I flung my arms around her thickening waist. “I’ve got my project idea, Biji. I’ll need your help though. When its show-and-tell day for my project at school, can you ship some fresh cow-dung to my school. Please overnight it, it will have to be fresh.” I smiled.
Grandma repeatedly slapped her fore-head. “One day you’ll grow up to be just as crazy as him.”



A Tale of Two Shirts


      Eres un diablito, Luis. Un nino el diablo.” My grandfather’s bony fingers rapped my head. “How many times have I told you not to chew gum. Spit is out, en este momento.”
     Phoooey. It flew in the air, headed for the yellow plastic bin.
     It missed.
      Whaack. He wrung his hands together. “Go pick it up. Don’t they teach you to not litter in school.”
“–But Abuelo everyone else–” I covered the back of my head and shrunk.
       Pain seared through my fingers.
      My brother jumped in between us. “That green bus will go to Guadalajara, Abuelo.” He flicked his wrist behind his back, urging me to go pick up the gum.
       “Guadalajara?” My grandfather leaned on his walking stick.

       “To our boarding school, Abuelo.” My brother draped a shawl over Abuelo’s shoulders.
       “Yes, I forgot. Yes. Let us go.” He took a few painful steps towards the bus. “Your mom and dad were so good at taking care of you. I can’t even control just your brother.”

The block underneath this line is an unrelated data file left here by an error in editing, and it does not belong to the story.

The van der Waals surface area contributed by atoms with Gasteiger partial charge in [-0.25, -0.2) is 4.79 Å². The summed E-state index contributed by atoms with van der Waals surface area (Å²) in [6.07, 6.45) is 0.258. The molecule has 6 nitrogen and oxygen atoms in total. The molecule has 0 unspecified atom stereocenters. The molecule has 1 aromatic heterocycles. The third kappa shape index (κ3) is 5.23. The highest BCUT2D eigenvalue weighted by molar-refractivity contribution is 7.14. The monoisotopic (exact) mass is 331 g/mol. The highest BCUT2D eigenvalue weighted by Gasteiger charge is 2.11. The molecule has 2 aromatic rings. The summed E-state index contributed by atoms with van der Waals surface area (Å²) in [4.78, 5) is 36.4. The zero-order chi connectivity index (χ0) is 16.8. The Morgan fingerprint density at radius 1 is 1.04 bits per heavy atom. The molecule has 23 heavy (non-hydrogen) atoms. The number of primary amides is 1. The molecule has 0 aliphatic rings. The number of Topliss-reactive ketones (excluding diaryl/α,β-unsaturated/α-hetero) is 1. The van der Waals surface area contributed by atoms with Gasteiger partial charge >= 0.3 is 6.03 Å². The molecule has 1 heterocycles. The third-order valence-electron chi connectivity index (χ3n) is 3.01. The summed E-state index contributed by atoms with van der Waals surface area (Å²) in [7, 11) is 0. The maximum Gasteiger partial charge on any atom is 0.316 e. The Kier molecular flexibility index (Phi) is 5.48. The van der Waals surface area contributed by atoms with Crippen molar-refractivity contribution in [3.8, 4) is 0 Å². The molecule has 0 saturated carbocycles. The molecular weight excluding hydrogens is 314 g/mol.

I jumped onto the aluminum steps of the bus. “El dictador, but you love me.”
       “El diablito. Surely the devil.” He coughed out.
       The bus lurched and stalled and sputtered forward and he began telling the story of our mother and father. How they met and how they glowed when my brother was born. His bony callused hands patted my brother’s head. “Mi pichón, go to sleep.” He hummed a phlegmy tune.
      “Look Abuelo, he’s drooling on your shawl.” I nudged.
       He encompassed me in his frail arms. “Let your brother sleep.”
The smell of jasmine made me cringe. “Uuuugh Abuelo, you used Abuela’s parfum again? Your bottle is in the right hand cabinet.”
      “I forget, Mi Gauchito.” He squinted his eyes to reach some hazy corner of his brain.
      “I’m a gaucho not a gauchito.” I pouted. “I’m big enough to take care of you.” I splayed all five fingers of my right hand and two on my left hand.
       He clasped all my fingers and kissed them. His bristly chin and long grey moustache ticked my hands. “The only thing I never forget for a moment in my life are your ages, mi Corazon. Seven and Ten.” He looked out into the sunset and sighed.
      Click click click. The bus conductor snapped his ticket cutters. “Tickets please?”
      “Three tickets for…” he lost eyes stared into mine.
       “Guajjara.” I managed.
       “OK Three for Guadalajara. That would be eighty one pesos.”
        He stuck his arthritic fingers into his shirt pocket. “Madre de Dios!” he looked around.